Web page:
6 GHz Band Group Approves Leaders

Credit: Paul Kirby, TR Daily

A 6 gigahertz band multi-stakeholder group today approved leaders for the group as well as for sub-groups that will tackle three work streams, but it tabled action on approving the scope of work, leaders, and even the title for a fourth subgroup that will focus on contention-based protocol issues.

The four co-chairs of the overall group plan to meet before an Oct. 30 meeting of the overall group to outline a framework for dealing with the outstanding issues regarding the fourth subgroup. Those issues took up the bulk of a 90-meeting held virtually today.

A number of group members expressed opposition to even creating the fourth subgroup, saying that the planned topic of contention-based protocol issues seemed to be out of the scope of the multi-stakeholder group. A proposed title for the fourth subgroup dealing with contention-based protocol “requirements” drew opposition as well. Among those who expressed concerns about the fourth subgroup, which was proposed by the UWB Alliance, were representatives from NCTA, Comcast Corp., Qualcomm, Inc., and Broadcom, Inc.

Representatives of 6 GHz band incumbents were approved as leaders of the overall group and each subgroup. Incumbents have complained about the potential for interference from unlicensed devices as a result of the 6 GHz band order adopted by the FCC in April (TR Daily, April 23).

The four co-chairs of the overall group are Richard Bernhardt, national spectrum adviser for the Wireless Internet Service Providers Association; Edgar Figueroa, chief executive officer of the Wi-Fi Alliance; Don Root, chair of the National Public Safety Telecommunications Council’s Spectrum Management Committee; and Brett Kilbourne, vice president-policy and general counsel of the Utilities Technology Council.

Leaders of the subgroup focused on work stream 1 (the process for harmful interference, detection, reporting, and resolution) are Mark Poletti, director-wireless technology for CableLabs; Tim Godfrey, technical executive for the Electric Power Research Institute; Jason Matthews of the Lake County (Fla.) Sheriff’s Office; and Guy Bail, director-AFC for the Association of Public-Safety Communications Officials-International.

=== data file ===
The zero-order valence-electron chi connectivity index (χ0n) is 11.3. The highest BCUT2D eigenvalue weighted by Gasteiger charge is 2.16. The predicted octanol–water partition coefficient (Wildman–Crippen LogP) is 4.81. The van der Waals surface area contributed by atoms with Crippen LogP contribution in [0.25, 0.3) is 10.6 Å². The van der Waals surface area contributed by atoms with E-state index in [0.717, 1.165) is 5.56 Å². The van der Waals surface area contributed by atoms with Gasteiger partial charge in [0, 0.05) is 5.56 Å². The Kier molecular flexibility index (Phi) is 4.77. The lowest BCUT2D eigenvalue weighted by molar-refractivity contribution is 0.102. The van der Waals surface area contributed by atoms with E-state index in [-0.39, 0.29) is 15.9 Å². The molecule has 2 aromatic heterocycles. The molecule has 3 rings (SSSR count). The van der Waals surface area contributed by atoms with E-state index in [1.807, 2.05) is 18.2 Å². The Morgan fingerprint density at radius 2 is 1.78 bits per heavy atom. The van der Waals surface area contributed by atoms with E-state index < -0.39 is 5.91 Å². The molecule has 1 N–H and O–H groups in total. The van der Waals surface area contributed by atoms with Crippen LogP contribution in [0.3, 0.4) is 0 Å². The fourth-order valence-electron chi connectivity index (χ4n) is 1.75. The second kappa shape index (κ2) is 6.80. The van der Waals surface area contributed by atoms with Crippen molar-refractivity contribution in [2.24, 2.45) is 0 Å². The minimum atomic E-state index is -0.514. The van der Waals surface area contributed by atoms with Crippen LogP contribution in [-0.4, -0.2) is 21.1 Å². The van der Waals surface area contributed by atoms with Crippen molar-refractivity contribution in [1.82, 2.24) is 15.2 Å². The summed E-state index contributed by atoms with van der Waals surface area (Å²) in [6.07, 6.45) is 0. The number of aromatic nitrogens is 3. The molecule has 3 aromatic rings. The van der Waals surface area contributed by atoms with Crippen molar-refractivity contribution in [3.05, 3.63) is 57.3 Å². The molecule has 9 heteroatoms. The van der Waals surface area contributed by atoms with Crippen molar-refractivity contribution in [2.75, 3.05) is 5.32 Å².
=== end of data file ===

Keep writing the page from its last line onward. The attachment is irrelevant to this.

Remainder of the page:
Danielle Piñeres, VP and associate general counsel for NCTA, suggested the slate of leaders was “a little bit unbalanced” because it included two public safety representatives. She suggested that there should only be one.

But Jeff Cohen, chief counsel and director-government relations for APCO, said, “This is probably the most important work stream for public safety.” He added that there wouldn’t be “great harm or imbalance” in having two public safety representatives as leaders.

The leaders of the subgroup for work stream 2 (the updating of incumbent information) are Mark Gibson, director-business development and spectrum sharing policy for Comsearch, and Farokh Latif, director-AFC for APCO.

The leaders of the subgroup for work stream 3 (automated frequency coordination (AFC) development and implementation) are Praveen Srivastava, principal wireless engineer II for Charter Communications, Inc.; Andrew Clegg, spectrum engineer lead for Google LLC; and Klaus Bender, VP-engineering for UTC.

The proposed leaders for the work stream 4 subgroup are Tim Harrington, CEO of the UWB Alliance, and Bob Weller, VP-spectrum policy for the National Association of Broadcasters.

The multi-stakeholder group plans to meet next on Oct. 30 from 2-4 p.m. eastern time. —Paul Kirby, paul.kirby@wolterskluwer.com

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